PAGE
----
When asked how much money was enough, billionaire/philanthropist John D. Rockefeller reportedly answered, “just one dollar more.”
And while most of us will never manage that kind of wealth, it brings up an interesting question.
How much IS enough?
Have you ever sat down and thought about it?
The inspiration for this month’s post came from this podcast from The Business Authority. In it, Jonathan Stark and Rochelle Mouton walk listeners through the dangers of lifestyle inflation and give some tips for defining what’s important to you and the markers you need to know to determine that the risks you’re taking are right for you.
And that got me thinking.
November is a time when our thoughts naturally turn toward gratitude (hello, Thanksgiving!) But as business owners and freelancers, is it possible to be thankful – even content – without first defining our “enough”? In the world of the self-employed, income fluctuates, sometimes drastically, leaving us without the natural framework of a regular income. Businesses experience peaks and valleys with changing economies and consumer preferences. Planning for the long term can be difficult and the fear of “not having enough” leaves us scrambling to do more, get more and keep more.
The good news is that contentment can be found even outside our economic circumstance. And defining your enough is a good place to start.
Figuring out your enough is as unique as you are and involves a highly personal intake of your current situation, your goals and the things that really matter to you – not your neighbors, not your competitors. Stop comparing, and define success on your terms, and maybe you’ll find yourself one step closer to contentment.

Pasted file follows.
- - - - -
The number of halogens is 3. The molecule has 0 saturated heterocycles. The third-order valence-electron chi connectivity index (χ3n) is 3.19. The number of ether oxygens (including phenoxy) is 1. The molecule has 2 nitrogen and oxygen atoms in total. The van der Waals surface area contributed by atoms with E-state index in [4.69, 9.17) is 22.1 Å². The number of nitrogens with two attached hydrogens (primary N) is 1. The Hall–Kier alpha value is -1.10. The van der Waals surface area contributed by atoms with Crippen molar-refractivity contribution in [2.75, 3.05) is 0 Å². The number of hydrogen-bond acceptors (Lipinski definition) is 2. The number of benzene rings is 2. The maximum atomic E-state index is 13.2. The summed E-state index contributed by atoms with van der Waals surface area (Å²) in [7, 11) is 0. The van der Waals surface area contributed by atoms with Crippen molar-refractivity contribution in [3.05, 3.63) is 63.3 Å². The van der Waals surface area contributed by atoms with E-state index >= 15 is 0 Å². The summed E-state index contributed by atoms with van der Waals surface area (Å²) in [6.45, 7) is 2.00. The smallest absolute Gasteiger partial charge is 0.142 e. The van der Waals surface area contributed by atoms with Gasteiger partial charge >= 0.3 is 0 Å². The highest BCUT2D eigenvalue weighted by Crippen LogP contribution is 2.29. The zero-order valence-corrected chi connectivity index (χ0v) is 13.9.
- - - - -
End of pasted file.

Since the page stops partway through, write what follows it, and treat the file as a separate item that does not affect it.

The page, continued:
And if contentment is the goal, then lifestyle creep is the goalie keeping you trapped in a cycle of ever expanding financial expenditures.
It used to be called “keeping up with the Joneses.” It’s the pull, conscious or otherwise, to have more, do more and even be more. But like the proverbial carrot on a stick, it’s an unwinnable game of “catch-the-unattainable.” Why? Because every upgrade comes with an uplevel and once you step on to the treadmill of lifestyle creep, it’s hard to step off.
Think back to your college days or the launch of your business. Those days were most likely pretty lean, and chances are you were very clear about what you did and didn’t need. What kind of car did you drive? Where did you shop? What did you do for entertainment?
Then came the successes. And the upgrades. And before long the gains we thought we’d made vanished. As our disposable income increased, so did our need; a bigger house, a nicer car, all the things. But when the mortgage you acquired in your 30s, and the sports car you bought in your 40s, keep you from switching careers as nimbly as you like or investing in the things that matter to you they become liabilities.
The point of defining your enough isn’t to sleep on an air mattress and drive an ‘86 Geo Prism forever, (ah, I do miss that sweet car) it’s to give you freedom, flexibility, and options. Isn’t that why you chose this lifestyle, after all?
Comparison really is the thief of joy, but in non-traditional career paths or business models, we can get stuck playing the comparison game. “Do my friends have it better than I do? Is my income really enough? What does success even look like when I’m paving my own road?”
Stop the madness.
Maybe you like a smaller house because they’re easier to maintain. Or maybe you really want to work more because it’s important to you to drive a nice car.
The point is – it’s your choice. But step off the treadmill. Stop letting others’ expectations and appearances dictate what’s important to you, and build your life on your terms and for what is most important to you. So when you wake up you can fully say “Yes. Thank you. I am grateful for this life. This is enough.”
Dive into our handy guide right here or arm yourself with our ‘My Enough Checklist,’ available for free below.